Apple Mac Mini with Fusion Drive review: A strong, new Mac Mini, with or without Fusion

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MSRP: $599.00

The Good A strong core of components and the speedy Fusion hybrid hard drive design make this the most competitive Mac Mini yet.

The Bad Fusion is an expensive upgrade, especially for users without demanding data transfer requirements.

The Bottom Line With or without its new Fusion hybrid drive, Apple finally has a Mac Mini that competes well against mainstream Windows PCs in the same price range.

Visit for details.

8.2 Overall
  • Design 10
  • Features 8
  • Performance 7
  • Support 7

The new Apple Mac Mini, updated with Intel's third-generation Core CPUs and a new Fusion hybrid hard-drive option, brings improved value and welcome speediness to the most affordable Mac. The Core i7 chip and 1TB standard hard drive in our review model are both useful upgrades over the previous-generation Mac Mini, and the $250 Fusion Drive, while turning our $799 review unit into a $1,049 purchase, offers a mostly noticeable performance improvement.

The Fusion option puts the Mac Mini outside its familiar sub-$1,000 territory, making it either an indulgence, or an appropriate upgrade for those with serious storage needs. Without the drive, the stock $799 model offers a newly invigorated Mac Mini that finally gives Apple a serious competitor to Windows PCs in the same sub-$1,000 price range.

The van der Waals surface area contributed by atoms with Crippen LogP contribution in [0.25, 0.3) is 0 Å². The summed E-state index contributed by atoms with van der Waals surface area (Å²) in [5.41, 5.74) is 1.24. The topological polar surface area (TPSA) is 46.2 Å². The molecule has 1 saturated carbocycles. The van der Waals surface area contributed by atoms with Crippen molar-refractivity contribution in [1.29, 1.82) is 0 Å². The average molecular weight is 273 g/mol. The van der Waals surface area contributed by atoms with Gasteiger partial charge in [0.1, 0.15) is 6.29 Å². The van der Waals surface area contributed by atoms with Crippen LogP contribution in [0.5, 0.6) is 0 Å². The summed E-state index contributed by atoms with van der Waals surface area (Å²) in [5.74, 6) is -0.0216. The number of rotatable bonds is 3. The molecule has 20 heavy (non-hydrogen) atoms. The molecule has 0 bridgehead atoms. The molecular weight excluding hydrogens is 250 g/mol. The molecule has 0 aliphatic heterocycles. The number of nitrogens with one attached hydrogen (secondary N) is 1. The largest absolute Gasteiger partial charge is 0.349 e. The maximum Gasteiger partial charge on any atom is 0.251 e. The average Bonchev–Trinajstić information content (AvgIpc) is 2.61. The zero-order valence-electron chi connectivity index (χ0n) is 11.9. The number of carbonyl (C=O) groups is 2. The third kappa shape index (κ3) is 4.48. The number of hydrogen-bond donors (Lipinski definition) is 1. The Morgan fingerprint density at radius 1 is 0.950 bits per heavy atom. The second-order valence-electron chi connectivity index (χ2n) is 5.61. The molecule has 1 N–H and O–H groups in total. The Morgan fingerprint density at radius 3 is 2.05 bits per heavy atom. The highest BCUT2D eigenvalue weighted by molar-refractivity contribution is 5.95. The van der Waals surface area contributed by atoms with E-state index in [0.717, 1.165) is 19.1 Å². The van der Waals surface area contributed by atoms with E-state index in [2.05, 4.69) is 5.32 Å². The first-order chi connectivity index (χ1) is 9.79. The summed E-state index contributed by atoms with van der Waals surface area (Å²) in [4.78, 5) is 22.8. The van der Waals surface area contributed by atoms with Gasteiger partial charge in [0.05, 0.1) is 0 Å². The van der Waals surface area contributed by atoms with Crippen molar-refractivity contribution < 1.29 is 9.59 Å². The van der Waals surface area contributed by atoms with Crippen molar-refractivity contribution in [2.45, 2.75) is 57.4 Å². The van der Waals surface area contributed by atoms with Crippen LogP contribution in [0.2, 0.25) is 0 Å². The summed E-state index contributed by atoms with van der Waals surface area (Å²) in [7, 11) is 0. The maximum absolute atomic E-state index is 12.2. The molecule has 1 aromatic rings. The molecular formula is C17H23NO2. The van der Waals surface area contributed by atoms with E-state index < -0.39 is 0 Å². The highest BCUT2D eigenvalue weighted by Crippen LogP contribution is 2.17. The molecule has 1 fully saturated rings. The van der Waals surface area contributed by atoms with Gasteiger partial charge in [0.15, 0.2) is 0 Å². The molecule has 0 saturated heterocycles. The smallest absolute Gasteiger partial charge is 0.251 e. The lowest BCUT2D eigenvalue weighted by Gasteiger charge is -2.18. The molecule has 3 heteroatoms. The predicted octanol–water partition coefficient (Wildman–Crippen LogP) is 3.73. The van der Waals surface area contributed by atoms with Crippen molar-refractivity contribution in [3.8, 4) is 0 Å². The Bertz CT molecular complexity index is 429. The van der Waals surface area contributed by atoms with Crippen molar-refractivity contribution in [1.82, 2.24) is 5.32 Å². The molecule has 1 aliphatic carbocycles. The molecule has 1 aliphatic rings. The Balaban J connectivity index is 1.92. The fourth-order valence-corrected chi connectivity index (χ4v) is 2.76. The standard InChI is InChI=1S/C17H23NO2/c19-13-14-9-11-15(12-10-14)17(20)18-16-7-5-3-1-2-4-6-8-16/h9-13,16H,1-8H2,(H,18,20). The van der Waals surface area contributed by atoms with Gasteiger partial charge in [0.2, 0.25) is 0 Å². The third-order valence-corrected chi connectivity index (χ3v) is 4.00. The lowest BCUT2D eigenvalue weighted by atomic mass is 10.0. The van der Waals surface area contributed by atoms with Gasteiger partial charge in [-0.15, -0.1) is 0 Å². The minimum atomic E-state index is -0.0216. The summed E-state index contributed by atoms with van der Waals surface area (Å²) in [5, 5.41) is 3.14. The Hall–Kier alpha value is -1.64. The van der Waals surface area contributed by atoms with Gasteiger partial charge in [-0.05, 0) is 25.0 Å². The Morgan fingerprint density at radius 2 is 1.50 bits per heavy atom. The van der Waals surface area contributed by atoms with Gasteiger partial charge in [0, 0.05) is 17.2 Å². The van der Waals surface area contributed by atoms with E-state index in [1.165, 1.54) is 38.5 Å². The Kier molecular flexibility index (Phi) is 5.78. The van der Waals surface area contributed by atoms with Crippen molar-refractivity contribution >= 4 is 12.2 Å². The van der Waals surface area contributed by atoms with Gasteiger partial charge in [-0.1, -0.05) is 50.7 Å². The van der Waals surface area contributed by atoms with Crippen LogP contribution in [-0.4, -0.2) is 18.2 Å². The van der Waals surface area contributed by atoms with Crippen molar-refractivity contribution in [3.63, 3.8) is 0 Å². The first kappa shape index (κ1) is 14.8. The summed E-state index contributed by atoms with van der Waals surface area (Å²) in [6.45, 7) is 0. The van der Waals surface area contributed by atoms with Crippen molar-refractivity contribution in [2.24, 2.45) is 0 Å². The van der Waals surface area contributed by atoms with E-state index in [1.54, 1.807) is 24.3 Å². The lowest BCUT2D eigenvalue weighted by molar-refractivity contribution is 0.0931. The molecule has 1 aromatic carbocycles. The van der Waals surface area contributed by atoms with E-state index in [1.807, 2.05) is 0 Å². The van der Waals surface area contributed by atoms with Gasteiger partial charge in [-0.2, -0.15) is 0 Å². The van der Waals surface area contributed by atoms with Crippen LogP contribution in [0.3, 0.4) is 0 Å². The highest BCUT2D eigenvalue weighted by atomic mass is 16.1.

Three versions, plus customized options
The current edition of the Mac Mini is available in three versions:

$599 Mac Mini: 2.5GHz Core i5 CPU; 4GB RAM; 500GB, 5,400 rpm hard drive.

$799 Mac Mini: 2.3GHz Core i7 CPU; 4GB RAM; 1TB 5,400 rpm hard drive.

$999 Mac Mini with OS X Server: 2.3GHz Core i7 CPU; 4GB RAM; two 1TB 5,400 rpm hard drives, OS X Server and OS X Mountain Lion installed.

As mentioned above, we reviewed the $799 with the optional, $250 Fusion Drive upgrade. Unless you need the server version, CNET recommends the $799 model, with or without the Fusion Drive.

The 2012 Mac Mini: What's new

No visual element of the new Mac Mini has changed from the 2011 model, which itself was almost identical to the 2010 version. The only real difference on the outside of the new Mac Mini is that it now has four USB 3.0 ports, where the previous version used USB 2.0.

Perhaps more interesting than the USB upgrade, Apple has preserved the FireWire 800 port and separate audio-out and audio-in jacks on the new Mac Mini. Having purged FireWire 800 from the new iMac, and reduced the audio-outs to a single combined port, the Mac Mini may attract those who need an OS X system with those specific jacks.

The new, FireWire 800-free iMac. Rich Brown/CNET

And while the Mac Mini's new CPU options provide some welcome performance gains, the Fusion Drive is the bigger story here. Apple has rolled out its Fusion option across its new Mac Minis and iMacs, and this review gives us our first chance to test Apple's take on hybrid storage.

Fusion is really composed of two hard drives in the Mac Mini, a traditional 1TB 5,400rpm mechanical hard drive, and a 128GB flash-memory-based solid-state drive (SSD), but there's more going on here under the hood than just a simple RAID configuration. The idea with Fusion is that it allows the Mac to dynamically move data that you access most frequently over to the solid-state drive to improve access time. The old-school hard drive is there mostly to provide cheap mass data storage.